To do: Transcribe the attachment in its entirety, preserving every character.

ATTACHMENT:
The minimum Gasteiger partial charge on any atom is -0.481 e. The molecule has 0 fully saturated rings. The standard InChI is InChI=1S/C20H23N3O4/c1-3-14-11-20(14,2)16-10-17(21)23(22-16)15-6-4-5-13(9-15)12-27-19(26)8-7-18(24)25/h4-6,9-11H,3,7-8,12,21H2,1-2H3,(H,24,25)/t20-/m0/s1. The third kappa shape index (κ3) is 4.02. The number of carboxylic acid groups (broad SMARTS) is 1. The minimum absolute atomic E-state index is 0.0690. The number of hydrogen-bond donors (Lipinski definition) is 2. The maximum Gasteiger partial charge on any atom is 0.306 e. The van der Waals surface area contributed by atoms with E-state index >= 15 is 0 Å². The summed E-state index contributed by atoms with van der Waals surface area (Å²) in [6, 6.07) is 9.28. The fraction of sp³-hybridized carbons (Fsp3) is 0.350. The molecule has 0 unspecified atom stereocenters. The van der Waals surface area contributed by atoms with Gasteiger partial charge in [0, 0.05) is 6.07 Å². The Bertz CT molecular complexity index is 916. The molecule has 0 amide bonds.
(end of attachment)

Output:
The minimum Gasteiger partial charge on any atom is -0.481 e. The molecule has 0 fully saturated rings. The standard InChI is InChI=1S/C20H23N3O4/c1-3-14-11-20(14,2)16-10-17(21)23(22-16)15-6-4-5-13(9-15)12-27-19(26)8-7-18(24)25/h4-6,9-11H,3,7-8,12,21H2,1-2H3,(H,24,25)/t20-/m0/s1. The third kappa shape index (κ3) is 4.02. The number of carboxylic acid groups (broad SMARTS) is 1. The minimum absolute atomic E-state index is 0.0690. The number of hydrogen-bond donors (Lipinski definition) is 2. The maximum Gasteiger partial charge on any atom is 0.306 e. The van der Waals surface area contributed by atoms with E-state index >= 15 is 0 Å². The summed E-state index contributed by atoms with van der Waals surface area (Å²) in [6, 6.07) is 9.28. The fraction of sp³-hybridized carbons (Fsp3) is 0.350. The molecule has 0 unspecified atom stereocenters. The van der Waals surface area contributed by atoms with Gasteiger partial charge in [0, 0.05) is 6.07 Å². The Bertz CT molecular complexity index is 916. The molecule has 0 amide bonds.